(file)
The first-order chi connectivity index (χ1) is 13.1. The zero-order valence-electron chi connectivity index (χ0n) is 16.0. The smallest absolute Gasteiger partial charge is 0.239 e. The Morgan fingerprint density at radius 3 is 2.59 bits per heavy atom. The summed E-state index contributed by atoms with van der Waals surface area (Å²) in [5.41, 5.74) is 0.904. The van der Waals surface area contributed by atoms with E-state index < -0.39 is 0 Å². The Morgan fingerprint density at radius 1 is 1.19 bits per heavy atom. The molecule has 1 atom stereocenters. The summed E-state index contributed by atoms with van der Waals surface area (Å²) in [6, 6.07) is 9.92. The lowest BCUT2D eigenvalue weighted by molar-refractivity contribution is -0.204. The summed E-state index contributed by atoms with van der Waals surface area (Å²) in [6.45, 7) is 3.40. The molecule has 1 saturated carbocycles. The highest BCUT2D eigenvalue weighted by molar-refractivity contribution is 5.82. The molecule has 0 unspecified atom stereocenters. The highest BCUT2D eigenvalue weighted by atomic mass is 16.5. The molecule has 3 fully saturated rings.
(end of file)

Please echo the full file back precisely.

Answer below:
The first-order chi connectivity index (χ1) is 13.1. The zero-order valence-electron chi connectivity index (χ0n) is 16.0. The smallest absolute Gasteiger partial charge is 0.239 e. The Morgan fingerprint density at radius 3 is 2.59 bits per heavy atom. The summed E-state index contributed by atoms with van der Waals surface area (Å²) in [5.41, 5.74) is 0.904. The van der Waals surface area contributed by atoms with E-state index < -0.39 is 0 Å². The Morgan fingerprint density at radius 1 is 1.19 bits per heavy atom. The molecule has 1 atom stereocenters. The summed E-state index contributed by atoms with van der Waals surface area (Å²) in [6, 6.07) is 9.92. The lowest BCUT2D eigenvalue weighted by molar-refractivity contribution is -0.204. The summed E-state index contributed by atoms with van der Waals surface area (Å²) in [6.45, 7) is 3.40. The molecule has 1 saturated carbocycles. The highest BCUT2D eigenvalue weighted by molar-refractivity contribution is 5.82. The molecule has 0 unspecified atom stereocenters. The highest BCUT2D eigenvalue weighted by atomic mass is 16.5. The molecule has 3 fully saturated rings.